JPMorgan is an enormous employer of technology talent. The bank employs around 256,000 people globally, some 20 percent of which work in technology roles. Speaking at the recent AWS re:Invent conference, Rahul Arya, JPMorgan’s head of global technology architecture, said the bank employs more than 50,000 technologists in total, working on over 6,000 applications.
As JPMorgan seeks to get value for money from its technologists (and from its massive $11 billion technology budget), it’s placing more emphasis on creating reusable products. Daniel Pinto, chief executive of the investment bank, has long advocated for a technology transformation. “We need to avoid building everything from zero to one hundred every single time,” Pinto said at the bank’s investor day in 2019.
At re:Invent, Arya and James Reid, JPMorgan’s head of engineering and architecture, explained how the bank has set about achieving this goal. Specifically, the firm has used modular design to create “opinionated blueprint architectures as products,” said Reid.
It’s built a compliant and secure blueprint architecture in the cloud that adheres to JPMorgan’s compliance and security policies. The resulting architecture enables developers to self-serve from the blueprints available and to create new ones. Developers have autonomy and efficiency within the bank’s predefined parameters.
It’s a bit like when you buy an apartment versus a house, Reid explained. In a house you have the freedom to knock down walls and to do what you want, but in an apartment you expect to find key products such as stoves and dishwashers already installed and vetted for safety.
In this metaphor, the blueprint model is the apartment; it’s based around modular blueprints that can be reused and which have security built-in. Blueprints are effectively products in their own right, Reid said. They’re like Lego to the extent that they slot together different parts of JPMorgan’s layered model to create different blueprints for different purposes.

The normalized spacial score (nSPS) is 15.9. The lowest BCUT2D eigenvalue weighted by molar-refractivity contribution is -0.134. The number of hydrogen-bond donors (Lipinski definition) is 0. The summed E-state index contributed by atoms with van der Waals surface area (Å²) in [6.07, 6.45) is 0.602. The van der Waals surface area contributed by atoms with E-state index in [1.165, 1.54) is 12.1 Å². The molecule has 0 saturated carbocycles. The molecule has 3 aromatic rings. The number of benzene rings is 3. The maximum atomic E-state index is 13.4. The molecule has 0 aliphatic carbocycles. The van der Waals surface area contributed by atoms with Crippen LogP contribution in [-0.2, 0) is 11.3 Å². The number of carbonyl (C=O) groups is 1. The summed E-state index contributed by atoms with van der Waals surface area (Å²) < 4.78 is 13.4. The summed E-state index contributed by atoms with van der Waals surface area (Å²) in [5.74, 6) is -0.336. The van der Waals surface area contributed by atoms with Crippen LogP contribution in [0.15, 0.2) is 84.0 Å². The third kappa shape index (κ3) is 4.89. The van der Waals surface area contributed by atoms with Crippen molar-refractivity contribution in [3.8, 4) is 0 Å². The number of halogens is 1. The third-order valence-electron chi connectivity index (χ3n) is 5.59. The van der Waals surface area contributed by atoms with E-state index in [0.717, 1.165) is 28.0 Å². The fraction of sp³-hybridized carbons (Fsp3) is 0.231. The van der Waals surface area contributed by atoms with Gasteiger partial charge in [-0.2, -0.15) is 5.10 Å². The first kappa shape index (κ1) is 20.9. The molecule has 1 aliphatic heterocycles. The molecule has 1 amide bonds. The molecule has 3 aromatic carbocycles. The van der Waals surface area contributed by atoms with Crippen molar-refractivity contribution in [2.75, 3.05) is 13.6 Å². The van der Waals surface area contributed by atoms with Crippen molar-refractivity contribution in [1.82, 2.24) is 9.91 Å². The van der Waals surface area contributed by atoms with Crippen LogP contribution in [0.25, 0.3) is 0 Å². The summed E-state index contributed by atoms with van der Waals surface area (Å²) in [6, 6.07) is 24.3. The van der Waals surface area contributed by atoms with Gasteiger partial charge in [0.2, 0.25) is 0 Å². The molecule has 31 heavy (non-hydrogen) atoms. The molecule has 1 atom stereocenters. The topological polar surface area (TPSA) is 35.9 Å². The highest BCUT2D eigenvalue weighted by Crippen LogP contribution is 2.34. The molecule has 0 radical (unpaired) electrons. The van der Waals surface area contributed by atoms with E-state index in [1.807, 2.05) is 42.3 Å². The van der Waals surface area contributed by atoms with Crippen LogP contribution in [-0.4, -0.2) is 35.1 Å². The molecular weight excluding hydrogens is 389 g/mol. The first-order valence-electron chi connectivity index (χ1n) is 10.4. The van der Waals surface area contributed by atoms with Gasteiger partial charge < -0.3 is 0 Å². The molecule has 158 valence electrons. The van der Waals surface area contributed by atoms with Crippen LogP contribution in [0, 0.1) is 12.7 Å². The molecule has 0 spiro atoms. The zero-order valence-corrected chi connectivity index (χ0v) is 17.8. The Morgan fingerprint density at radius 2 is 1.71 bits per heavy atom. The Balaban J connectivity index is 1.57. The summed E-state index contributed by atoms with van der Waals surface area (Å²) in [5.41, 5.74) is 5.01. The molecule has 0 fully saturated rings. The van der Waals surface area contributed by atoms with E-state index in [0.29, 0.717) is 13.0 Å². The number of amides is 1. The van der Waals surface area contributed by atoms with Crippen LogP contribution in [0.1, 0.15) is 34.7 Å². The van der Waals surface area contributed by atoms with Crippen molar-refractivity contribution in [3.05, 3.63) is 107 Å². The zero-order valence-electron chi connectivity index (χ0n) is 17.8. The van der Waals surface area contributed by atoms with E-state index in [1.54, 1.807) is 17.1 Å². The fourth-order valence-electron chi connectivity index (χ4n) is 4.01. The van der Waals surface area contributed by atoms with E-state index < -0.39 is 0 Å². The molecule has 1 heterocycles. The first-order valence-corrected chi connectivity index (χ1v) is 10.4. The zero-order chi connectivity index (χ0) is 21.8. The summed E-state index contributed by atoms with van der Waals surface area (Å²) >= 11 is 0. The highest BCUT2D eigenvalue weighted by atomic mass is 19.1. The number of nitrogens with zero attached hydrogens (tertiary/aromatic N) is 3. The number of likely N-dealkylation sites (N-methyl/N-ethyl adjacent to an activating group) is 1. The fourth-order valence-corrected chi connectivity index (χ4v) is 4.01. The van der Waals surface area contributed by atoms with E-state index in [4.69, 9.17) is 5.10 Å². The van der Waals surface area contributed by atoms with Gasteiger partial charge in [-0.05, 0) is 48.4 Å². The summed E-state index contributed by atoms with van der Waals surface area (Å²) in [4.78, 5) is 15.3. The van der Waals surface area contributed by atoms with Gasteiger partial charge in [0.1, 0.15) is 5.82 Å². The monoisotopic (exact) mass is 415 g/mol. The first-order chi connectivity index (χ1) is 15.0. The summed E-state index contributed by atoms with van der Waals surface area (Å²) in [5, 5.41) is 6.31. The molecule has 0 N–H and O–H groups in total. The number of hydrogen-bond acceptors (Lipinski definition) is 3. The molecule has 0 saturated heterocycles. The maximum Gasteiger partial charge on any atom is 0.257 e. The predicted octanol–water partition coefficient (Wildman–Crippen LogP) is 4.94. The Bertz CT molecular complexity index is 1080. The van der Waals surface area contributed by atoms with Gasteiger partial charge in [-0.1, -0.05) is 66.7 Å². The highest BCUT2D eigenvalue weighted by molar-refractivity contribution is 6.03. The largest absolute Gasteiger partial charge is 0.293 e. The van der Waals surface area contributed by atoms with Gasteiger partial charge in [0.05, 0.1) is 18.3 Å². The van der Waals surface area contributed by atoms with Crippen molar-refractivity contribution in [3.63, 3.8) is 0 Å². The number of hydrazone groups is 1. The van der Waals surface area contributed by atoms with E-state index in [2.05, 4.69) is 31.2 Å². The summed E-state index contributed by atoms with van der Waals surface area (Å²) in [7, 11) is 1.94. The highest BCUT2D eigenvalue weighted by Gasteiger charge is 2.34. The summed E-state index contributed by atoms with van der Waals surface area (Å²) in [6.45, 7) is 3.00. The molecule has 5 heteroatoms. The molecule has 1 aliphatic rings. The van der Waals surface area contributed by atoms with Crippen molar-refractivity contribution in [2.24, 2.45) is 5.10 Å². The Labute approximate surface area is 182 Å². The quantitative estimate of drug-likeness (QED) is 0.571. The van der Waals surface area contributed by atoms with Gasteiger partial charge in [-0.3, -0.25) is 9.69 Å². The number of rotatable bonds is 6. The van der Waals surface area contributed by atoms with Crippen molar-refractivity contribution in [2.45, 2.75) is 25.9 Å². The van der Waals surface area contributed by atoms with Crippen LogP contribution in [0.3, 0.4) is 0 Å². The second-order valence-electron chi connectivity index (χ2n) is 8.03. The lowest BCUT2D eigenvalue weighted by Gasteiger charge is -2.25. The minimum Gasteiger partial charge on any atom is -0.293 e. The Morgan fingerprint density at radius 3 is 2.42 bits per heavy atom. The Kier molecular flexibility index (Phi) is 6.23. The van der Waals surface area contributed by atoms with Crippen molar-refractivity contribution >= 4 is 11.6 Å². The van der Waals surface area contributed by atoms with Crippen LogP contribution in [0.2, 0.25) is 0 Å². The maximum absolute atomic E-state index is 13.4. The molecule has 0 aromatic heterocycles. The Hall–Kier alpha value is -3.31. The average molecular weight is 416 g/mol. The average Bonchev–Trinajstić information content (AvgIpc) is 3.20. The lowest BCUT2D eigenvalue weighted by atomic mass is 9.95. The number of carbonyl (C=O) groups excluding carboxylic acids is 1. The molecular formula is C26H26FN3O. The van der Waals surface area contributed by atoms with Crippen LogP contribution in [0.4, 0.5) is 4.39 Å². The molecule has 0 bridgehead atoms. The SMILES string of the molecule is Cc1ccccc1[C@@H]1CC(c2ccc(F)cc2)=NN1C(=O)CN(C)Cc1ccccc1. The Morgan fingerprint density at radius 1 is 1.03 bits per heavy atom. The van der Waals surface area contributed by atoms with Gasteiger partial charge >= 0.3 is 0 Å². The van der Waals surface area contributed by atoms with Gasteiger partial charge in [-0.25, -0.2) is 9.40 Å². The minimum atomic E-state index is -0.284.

The blueprint model has five layers: A layer comprised of users, groups and encryption; a layer for external connectivity; a networking layer; a layer with a data lake (and related tools like machine learning), micro-services and web apps; and a final layer of containers and apps.
“If we discover a bug, we make a change once, republish it on the model registry and have all the teams upgrade to the new version,” Reid said, adding that JPMorgan now uses “GitOps” principles, version control, collaboration and compliance to move much more rapidly than in the past. The bank has been able to “scale up” its migration to the cloud as a result.
Reid had a word of caution for other banks attempting to achieve the same results. When JPMorgan first began moving to the cloud, he said, the bank allowed engineers to build and cull cloud-based products. However, this led to “death by a thousand cuts”: In an organization of massive size and complexity, it’s better to focus on a layered model based around blueprints in a center of excellence to avoid “friction between teams.” Accordingly, JPMorgan has a “cloud council” (headed by Arya) which provides guidance on the enhancement of blueprints and approves new ones in line with the bank’s strategy and guidelines.
A modified version of this article originally appeared in eFinancialCareers.